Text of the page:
- Since 1901, there have been two big league hurlers to throw at least 100 innings in a year and average 11.0 K/9 in four consecutive season: Randy Johnson, who did it a mind-warping seven consecutive times, and Pedro Martinez.
Granted, it’s the big leagues. And there’s absolutely no comparison between facing off against the game’s top hitters and low- to mid-level minor league bats. But the fact that Glasnow accomplished this is still noteworthy.
The former 2011 fifth round pick turned in another Glasnow-like season in 2016: He threw 110.2 innings with gobs and gobs of strikeouts and some worrisome control but managed to finish the year with a 1.87 ERA and a 2.92 ERA. He also made seven appearances with Pittsburgh as well, four of them starts, throwing 23.1 innings with 24 strikeouts and 13 walks.
Projection: I think I’ve been on the Glasnow Express for as long – if not longer – than anyone else. Back in my first book in 2014 I ranked him as the club’s top prospect, ahead of such notables as Jameson Taillon, Gregory Polanco, Josh Bell, and Austin Meadows. Here’s what I wrote then:
“Dominant. That’s it. Just filthy dominance. Although Glasnow stands a towering 6-foot-7, his weight is listed at just 195 pounds, meaning there could still be another gear on his fastball once he begins to fill out. The control/command isn’t quite there yet, but there’s no reason to suspect that it won’t improve. Legit ace material.”
And I followed that up with this in the 2015 book when I ranked him at the top MiLB’er in the system:
“The control is still lagging a bit – he’s walked 12.3% of the batters he’s faced in his career – but it’s definitely trending in the right direction; two years ago his walk percentage was 14.0% and last year he cut that down to 11.6%. Big, big time swing-and-miss ability, he could theoretically see a few upticks in his arsenal as he’s lean frame fills out. Glasnow could be – and has the makings of – a special right arm.”
And once again, I ranked him as the top prospect in last year’s book, writing the following:
“And after another breathtaking performance in 2015 – one that was briefly interrupted by a sprained ankle – there’s absolutely nothing else to say that could possibly capture something that I haven’t written before. Actually there is: Glasnow’s control took the expected step forward last season as he walked a career low 7.7% of batters he faced with Altoona, and if you ignore two disastrous starts in Class AAA, he walked just 10 batters in 36 innings (2.50 BB/9).”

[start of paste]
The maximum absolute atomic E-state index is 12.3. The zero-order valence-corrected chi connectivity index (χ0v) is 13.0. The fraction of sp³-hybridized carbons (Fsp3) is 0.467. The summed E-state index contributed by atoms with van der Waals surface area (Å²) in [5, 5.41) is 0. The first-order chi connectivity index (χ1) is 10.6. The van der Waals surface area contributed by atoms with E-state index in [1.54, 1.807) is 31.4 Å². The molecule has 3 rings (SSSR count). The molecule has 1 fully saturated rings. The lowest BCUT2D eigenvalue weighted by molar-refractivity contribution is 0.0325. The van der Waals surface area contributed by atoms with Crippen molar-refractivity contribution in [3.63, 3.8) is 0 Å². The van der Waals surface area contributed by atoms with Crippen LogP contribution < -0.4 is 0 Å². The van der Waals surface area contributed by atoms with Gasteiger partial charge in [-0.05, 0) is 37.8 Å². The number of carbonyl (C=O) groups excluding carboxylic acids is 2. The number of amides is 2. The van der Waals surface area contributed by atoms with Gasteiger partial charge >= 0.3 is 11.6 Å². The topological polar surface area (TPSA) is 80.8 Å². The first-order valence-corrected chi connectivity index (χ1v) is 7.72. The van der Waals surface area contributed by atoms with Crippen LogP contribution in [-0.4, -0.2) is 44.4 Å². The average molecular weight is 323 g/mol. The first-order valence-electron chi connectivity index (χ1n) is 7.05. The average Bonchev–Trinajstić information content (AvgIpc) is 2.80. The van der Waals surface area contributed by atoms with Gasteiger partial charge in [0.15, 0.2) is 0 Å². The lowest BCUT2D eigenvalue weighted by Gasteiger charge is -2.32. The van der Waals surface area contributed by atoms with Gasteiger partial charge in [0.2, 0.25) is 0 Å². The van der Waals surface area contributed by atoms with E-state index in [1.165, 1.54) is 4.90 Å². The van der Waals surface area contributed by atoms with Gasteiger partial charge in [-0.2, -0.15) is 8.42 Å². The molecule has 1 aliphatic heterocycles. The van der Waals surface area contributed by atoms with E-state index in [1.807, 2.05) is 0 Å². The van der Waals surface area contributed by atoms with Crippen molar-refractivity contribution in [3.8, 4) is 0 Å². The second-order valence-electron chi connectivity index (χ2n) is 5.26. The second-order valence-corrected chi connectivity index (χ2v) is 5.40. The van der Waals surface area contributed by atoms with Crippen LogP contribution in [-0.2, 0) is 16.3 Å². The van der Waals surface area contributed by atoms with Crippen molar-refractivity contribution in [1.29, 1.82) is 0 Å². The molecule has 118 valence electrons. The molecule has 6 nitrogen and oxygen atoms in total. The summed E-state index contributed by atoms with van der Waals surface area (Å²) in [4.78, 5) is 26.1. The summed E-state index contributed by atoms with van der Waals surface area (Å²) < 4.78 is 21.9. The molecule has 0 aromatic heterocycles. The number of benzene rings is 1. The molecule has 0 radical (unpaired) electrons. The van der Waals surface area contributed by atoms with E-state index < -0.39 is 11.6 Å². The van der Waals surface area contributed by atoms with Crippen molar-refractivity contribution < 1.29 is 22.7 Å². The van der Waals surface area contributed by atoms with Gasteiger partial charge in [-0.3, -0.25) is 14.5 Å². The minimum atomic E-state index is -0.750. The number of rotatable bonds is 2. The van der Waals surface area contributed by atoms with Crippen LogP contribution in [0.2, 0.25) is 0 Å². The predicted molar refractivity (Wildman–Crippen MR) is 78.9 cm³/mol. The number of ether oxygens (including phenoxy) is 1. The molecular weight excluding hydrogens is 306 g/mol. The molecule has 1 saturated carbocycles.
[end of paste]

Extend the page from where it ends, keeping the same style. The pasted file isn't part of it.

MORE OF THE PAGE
I’m sure you get the picture at this point. So let’s take a look at his 2016 numbers…
The control, obviously, took a big step backwards last season. But he really struggled with his control in four of his final five starts before making his debut last season: He walked 20 in 23.2 innings of work (he allowed just two earned runs during that time, which more about his dominance than anything else). His control is really those only thing standing in his way to dominating the big leagues. And I hope – sincerely – that Pittsburgh continues to stick by him a la Seattle and Randy Johnson. Glasnow’s a legitimately special talent. And I hope he can find the strike zone with enough consistency that he comes close to achieving his true potential. Ace quality.
Ceiling: 5.0- to 5.5-win player
MLB ETA: 2018/2019
|3. Josh Bell, 1B/RF|
|Born: 08/14/92||Age: 24||Bats: B||Top CALs: Rangel Ravelo, Jordan Brown, Logan Morrison, L.J. Hoes, Sam Travis|
|Height: 6-2||Weight: 240||Throws: R|
Background: Fun Fact Part I: Among all qualified Class AAA hitters under the age of 23 last year, Bell’s overall production – he posted a 143 wRC+ – trailed only Brandon Nimmo and Daniel Vogelbach. Fun Fact Part II: Among all qualified Class AAA hitters, Bell was one of only four players to post a walk rate about 11% and a strikeout rate below 16% – the others being the incredibly underrated and underutilized Austin Barnes, Todd Cunningham, and Jesse Winker. Fun Fact Part III: Of those aforementioned four players, Bell was the only one to post an Isolated Power north of .150. The former second round bonus baby, who signed his John Hancock on the dotted line for a whopping $5 million, a record for a player taken beyond the opening round, turned in another stat-stuffing year in 2016.